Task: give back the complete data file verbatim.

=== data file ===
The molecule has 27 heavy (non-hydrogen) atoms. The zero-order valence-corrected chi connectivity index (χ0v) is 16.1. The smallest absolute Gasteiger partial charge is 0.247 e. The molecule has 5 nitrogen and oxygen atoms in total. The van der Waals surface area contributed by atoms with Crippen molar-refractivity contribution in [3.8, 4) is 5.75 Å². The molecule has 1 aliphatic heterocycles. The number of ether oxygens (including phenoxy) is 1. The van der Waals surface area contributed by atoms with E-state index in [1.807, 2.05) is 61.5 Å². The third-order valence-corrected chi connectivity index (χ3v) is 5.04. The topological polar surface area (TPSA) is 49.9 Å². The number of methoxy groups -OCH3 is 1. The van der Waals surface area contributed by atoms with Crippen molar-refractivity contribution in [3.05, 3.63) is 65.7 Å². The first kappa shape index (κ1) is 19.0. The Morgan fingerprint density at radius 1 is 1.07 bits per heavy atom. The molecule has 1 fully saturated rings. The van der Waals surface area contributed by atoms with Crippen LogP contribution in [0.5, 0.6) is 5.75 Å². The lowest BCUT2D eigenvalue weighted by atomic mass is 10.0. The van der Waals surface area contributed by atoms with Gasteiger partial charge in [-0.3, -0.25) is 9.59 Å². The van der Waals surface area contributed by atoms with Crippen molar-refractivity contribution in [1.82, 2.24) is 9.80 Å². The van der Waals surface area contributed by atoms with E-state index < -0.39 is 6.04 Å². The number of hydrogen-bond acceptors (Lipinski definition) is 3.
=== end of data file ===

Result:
The molecule has 27 heavy (non-hydrogen) atoms. The zero-order valence-corrected chi connectivity index (χ0v) is 16.1. The smallest absolute Gasteiger partial charge is 0.247 e. The molecule has 5 nitrogen and oxygen atoms in total. The van der Waals surface area contributed by atoms with Crippen molar-refractivity contribution in [3.8, 4) is 5.75 Å². The molecule has 1 aliphatic heterocycles. The number of ether oxygens (including phenoxy) is 1. The van der Waals surface area contributed by atoms with E-state index in [1.807, 2.05) is 61.5 Å². The third-order valence-corrected chi connectivity index (χ3v) is 5.04. The topological polar surface area (TPSA) is 49.9 Å². The number of methoxy groups -OCH3 is 1. The van der Waals surface area contributed by atoms with Crippen molar-refractivity contribution in [3.05, 3.63) is 65.7 Å². The first kappa shape index (κ1) is 19.0. The Morgan fingerprint density at radius 1 is 1.07 bits per heavy atom. The molecule has 1 fully saturated rings. The van der Waals surface area contributed by atoms with Crippen LogP contribution in [0.5, 0.6) is 5.75 Å². The lowest BCUT2D eigenvalue weighted by atomic mass is 10.0. The van der Waals surface area contributed by atoms with Gasteiger partial charge in [-0.3, -0.25) is 9.59 Å². The van der Waals surface area contributed by atoms with Crippen molar-refractivity contribution in [1.82, 2.24) is 9.80 Å². The van der Waals surface area contributed by atoms with E-state index < -0.39 is 6.04 Å². The number of hydrogen-bond acceptors (Lipinski definition) is 3.